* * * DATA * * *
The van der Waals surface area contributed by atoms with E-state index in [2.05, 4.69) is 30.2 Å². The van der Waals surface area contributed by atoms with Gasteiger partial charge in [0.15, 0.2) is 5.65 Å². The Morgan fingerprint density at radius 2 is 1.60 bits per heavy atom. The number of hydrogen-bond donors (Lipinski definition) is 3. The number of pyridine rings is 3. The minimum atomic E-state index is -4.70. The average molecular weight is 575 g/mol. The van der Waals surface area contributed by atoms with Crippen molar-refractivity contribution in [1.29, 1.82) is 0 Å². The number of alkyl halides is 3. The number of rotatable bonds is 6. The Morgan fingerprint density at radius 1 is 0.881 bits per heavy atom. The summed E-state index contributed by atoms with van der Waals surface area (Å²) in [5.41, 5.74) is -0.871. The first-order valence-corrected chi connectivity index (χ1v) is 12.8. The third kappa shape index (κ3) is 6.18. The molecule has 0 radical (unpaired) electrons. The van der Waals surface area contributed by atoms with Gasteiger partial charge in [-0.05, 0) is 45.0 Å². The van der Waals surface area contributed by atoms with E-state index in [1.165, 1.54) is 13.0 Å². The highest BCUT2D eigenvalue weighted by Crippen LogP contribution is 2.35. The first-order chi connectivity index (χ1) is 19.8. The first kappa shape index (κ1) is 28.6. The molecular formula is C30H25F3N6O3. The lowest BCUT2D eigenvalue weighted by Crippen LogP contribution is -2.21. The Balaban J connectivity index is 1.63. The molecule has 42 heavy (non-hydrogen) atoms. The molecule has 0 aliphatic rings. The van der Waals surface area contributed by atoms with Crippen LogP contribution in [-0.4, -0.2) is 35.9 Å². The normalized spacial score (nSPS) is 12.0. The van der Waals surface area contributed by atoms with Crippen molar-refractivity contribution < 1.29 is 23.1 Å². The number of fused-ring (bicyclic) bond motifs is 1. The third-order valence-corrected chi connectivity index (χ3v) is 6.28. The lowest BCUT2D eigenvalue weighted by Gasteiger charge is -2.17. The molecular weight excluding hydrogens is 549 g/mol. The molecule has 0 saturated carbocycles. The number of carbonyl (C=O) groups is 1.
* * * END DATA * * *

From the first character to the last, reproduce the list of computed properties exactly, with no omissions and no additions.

The van der Waals surface area contributed by atoms with E-state index in [2.05, 4.69) is 30.2 Å². The van der Waals surface area contributed by atoms with Gasteiger partial charge in [0.15, 0.2) is 5.65 Å². The Morgan fingerprint density at radius 2 is 1.60 bits per heavy atom. The number of hydrogen-bond donors (Lipinski definition) is 3. The number of pyridine rings is 3. The minimum atomic E-state index is -4.70. The average molecular weight is 575 g/mol. The van der Waals surface area contributed by atoms with Crippen molar-refractivity contribution in [1.29, 1.82) is 0 Å². The number of alkyl halides is 3. The number of rotatable bonds is 6. The Morgan fingerprint density at radius 1 is 0.881 bits per heavy atom. The summed E-state index contributed by atoms with van der Waals surface area (Å²) in [5.41, 5.74) is -0.871. The first-order valence-corrected chi connectivity index (χ1v) is 12.8. The third kappa shape index (κ3) is 6.18. The molecule has 0 radical (unpaired) electrons. The van der Waals surface area contributed by atoms with Gasteiger partial charge in [-0.05, 0) is 45.0 Å². The van der Waals surface area contributed by atoms with E-state index in [1.165, 1.54) is 13.0 Å². The highest BCUT2D eigenvalue weighted by Crippen LogP contribution is 2.35. The first-order chi connectivity index (χ1) is 19.8. The first kappa shape index (κ1) is 28.6. The molecular formula is C30H25F3N6O3. The lowest BCUT2D eigenvalue weighted by Crippen LogP contribution is -2.21. The Balaban J connectivity index is 1.63. The molecule has 42 heavy (non-hydrogen) atoms. The molecule has 0 aliphatic rings. The van der Waals surface area contributed by atoms with Crippen LogP contribution in [-0.4, -0.2) is 35.9 Å². The normalized spacial score (nSPS) is 12.0. The van der Waals surface area contributed by atoms with Crippen molar-refractivity contribution < 1.29 is 23.1 Å². The number of fused-ring (bicyclic) bond motifs is 1. The third-order valence-corrected chi connectivity index (χ3v) is 6.28. The lowest BCUT2D eigenvalue weighted by Gasteiger charge is -2.17. The molecular weight excluding hydrogens is 549 g/mol. The molecule has 0 saturated carbocycles. The number of carbonyl (C=O) groups is 1.